Humanising trees: how much is too much?

[~ 10 minutes]

Listening to: One Republic, Wherever I go

“We are tree-herds, we old Ents. (…) Some of my kin look just like trees now, and need something great to rouse them; and they speak only in whispers. But some of my trees are limb-lithe and many can talk to me. Elves began it, of course, waking trees up and teaching them to speak and learning their tree-talk. They always wished to talk to everything, the old Elves did.”

J. R. R. Tolkien, The Two Towers

To the best of my knowledge, there are no ents in New Zealand. There is, however, a tree steeped in Maori myth called Tāne Mahuta. The actual tree is a kauri (Agathis australis); the mythic Tāne Mahuta was a son of the gods of earth and sky, and the only one who managed to break his parents’ stifling embrace by pushing them apart, so the world could exist between them. Considered the Lord of the Forest and creator of humankind, he is commonly pictured as a tall man bridging —and indeed sustaining— the gap between the sky vault and the earth, legs firmly planted on the ground (or rooted in the sky).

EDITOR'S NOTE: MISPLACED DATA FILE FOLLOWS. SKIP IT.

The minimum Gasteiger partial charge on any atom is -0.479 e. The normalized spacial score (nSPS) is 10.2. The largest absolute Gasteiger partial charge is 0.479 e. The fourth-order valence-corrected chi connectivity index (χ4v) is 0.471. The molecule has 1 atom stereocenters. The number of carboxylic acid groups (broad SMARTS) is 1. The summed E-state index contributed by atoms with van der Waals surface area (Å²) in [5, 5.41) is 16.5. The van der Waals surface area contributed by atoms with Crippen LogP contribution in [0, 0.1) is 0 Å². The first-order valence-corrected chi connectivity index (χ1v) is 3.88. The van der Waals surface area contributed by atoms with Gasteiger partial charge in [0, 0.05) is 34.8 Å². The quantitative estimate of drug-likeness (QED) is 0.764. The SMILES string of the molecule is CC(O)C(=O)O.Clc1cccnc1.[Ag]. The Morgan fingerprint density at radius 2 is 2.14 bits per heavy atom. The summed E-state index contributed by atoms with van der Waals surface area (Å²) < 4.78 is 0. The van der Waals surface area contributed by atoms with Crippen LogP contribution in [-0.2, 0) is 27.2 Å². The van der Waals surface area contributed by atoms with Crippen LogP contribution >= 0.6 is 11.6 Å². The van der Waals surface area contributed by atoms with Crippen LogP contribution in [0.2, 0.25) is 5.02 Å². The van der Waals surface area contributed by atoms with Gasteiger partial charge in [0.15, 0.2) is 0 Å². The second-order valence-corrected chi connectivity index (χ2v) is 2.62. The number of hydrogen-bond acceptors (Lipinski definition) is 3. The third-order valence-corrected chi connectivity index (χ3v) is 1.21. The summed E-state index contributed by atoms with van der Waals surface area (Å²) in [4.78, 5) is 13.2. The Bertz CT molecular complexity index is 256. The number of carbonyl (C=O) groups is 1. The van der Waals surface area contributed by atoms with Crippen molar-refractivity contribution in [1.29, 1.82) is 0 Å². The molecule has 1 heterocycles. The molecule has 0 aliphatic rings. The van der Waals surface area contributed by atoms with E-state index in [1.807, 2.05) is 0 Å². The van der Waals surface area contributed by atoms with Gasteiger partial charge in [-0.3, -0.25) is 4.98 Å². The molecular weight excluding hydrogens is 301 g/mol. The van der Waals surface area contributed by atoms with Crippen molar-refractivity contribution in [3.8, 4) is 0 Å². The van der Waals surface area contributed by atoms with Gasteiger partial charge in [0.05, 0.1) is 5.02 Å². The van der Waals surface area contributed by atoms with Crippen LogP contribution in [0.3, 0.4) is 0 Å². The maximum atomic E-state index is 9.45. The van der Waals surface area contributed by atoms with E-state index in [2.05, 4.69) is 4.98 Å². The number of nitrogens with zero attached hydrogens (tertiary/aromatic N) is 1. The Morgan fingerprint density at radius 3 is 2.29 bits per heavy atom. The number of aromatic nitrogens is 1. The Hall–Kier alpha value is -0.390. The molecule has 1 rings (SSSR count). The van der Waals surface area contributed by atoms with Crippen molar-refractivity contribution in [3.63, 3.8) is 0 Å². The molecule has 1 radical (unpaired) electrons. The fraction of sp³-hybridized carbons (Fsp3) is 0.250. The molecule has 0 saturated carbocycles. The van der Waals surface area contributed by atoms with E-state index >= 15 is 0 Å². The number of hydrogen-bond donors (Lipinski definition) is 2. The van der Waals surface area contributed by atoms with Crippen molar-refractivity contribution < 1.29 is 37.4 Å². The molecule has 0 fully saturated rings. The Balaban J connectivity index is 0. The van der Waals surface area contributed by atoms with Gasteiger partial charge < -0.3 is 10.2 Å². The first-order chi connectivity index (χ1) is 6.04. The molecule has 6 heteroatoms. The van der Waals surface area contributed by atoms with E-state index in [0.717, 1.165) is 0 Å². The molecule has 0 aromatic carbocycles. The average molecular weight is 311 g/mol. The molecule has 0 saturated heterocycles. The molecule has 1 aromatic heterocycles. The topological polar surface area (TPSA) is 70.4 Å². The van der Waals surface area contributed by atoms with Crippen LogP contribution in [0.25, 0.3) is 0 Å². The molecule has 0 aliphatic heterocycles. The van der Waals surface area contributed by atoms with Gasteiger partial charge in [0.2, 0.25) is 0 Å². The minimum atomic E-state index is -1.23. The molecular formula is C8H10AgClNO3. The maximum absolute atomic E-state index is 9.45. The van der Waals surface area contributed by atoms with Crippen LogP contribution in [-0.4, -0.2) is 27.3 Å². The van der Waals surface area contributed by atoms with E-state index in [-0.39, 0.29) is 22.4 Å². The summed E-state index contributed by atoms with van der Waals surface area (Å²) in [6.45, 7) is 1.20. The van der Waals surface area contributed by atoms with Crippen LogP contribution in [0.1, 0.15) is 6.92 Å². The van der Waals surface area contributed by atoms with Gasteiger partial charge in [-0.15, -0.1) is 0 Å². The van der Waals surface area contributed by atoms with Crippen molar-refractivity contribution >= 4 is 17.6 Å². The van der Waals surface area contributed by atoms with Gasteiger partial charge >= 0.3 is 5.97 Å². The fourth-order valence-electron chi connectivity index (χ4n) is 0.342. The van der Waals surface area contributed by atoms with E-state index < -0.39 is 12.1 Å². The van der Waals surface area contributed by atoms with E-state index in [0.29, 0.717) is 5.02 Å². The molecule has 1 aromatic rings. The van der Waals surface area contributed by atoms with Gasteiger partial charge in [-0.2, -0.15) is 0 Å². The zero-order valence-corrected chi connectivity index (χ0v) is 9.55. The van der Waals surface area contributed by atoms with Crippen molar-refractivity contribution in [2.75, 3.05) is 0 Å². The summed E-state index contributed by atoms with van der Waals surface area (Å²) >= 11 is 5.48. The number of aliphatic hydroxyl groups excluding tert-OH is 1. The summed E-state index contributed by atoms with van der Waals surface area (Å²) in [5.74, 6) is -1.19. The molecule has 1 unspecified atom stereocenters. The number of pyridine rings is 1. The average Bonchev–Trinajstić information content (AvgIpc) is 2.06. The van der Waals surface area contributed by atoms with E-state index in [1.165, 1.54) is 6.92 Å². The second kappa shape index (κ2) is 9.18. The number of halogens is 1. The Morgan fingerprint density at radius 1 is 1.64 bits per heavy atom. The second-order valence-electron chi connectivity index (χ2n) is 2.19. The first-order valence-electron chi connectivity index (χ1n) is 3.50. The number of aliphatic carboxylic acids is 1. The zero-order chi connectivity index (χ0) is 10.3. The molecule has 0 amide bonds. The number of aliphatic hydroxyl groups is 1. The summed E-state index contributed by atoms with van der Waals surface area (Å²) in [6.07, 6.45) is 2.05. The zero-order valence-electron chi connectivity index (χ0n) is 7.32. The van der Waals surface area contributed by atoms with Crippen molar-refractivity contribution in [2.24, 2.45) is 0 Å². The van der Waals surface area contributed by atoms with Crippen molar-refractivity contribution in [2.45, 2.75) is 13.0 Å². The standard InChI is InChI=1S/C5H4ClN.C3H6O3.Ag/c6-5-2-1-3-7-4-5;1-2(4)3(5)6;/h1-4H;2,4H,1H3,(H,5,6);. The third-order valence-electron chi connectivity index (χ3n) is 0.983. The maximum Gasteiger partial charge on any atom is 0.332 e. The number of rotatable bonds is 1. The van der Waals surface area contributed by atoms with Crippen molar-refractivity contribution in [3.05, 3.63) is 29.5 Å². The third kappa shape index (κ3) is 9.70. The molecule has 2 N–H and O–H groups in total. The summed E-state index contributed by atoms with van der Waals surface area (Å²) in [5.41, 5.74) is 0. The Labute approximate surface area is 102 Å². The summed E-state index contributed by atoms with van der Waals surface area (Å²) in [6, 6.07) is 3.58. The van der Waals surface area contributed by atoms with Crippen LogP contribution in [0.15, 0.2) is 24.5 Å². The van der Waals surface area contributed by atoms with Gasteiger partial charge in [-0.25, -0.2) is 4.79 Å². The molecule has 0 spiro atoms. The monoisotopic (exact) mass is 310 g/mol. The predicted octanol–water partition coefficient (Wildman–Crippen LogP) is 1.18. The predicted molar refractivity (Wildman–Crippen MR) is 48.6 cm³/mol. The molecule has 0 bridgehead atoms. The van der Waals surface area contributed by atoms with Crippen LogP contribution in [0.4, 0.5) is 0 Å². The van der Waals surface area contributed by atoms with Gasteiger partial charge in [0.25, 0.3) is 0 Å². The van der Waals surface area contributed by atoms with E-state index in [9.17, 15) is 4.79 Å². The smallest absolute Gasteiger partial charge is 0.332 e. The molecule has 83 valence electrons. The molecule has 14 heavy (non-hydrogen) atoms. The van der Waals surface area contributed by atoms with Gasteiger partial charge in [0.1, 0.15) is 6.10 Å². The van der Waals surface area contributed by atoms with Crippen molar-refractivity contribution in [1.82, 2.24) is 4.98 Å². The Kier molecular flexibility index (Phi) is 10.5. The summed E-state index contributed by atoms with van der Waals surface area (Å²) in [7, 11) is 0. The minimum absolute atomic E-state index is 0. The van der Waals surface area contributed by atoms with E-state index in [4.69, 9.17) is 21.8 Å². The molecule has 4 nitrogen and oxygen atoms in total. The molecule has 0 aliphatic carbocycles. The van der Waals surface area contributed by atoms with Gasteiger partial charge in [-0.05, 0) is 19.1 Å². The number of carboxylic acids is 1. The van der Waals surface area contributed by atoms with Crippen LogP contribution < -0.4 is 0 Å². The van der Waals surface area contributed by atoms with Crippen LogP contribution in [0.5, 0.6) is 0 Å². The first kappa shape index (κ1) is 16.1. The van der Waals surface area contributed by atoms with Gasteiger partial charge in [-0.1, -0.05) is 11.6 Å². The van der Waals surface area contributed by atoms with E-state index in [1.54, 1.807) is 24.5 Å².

Lately I’ve been thinking a lot about trees. Paradoxically enough, it all began because of a book I have not read (yet): Peter Wohlleben’s bestselling title The Hidden Life of Trees: What they Feel, how they communicate — Discoveries from a Secret World.

A science-oriented book by a German forest ranger might strike you as entirely unrelated to ents, talking trees or primeval Maori forest deities, and two weeks ago I would’ve agreed with you. Then I read this review on the NYT, and I changed my mind…

Apart from talking about the book itself (which sounds intriguing and worth reading), the article mentioned that some biologists are concerned about the language Wohlleben uses, because he blatantly humanises trees— and does so on purpose, using a “very human language” (in contrast to an emotion-less, scientific language) so as to let the reader imagine what a tree might feel.

From those two paragraphs in the review I glimpsed two opposing world-views, that one might jokingly describe as: the stuffy scientists with their jargon and insistence on linguistic hair-splitting and accuracy, versus the dirt-under-my-fingernails forest ranger that believes in telling people that trees inwardly yelp Ouch when their bark tears, or that they talk among them, because such concepts are easier for readers to grasp.

The clash between these two perspectives goes well beyond Wohlleben’s book, and may be condensed into a single question:

should we or should we not humanise trees? Continue reading

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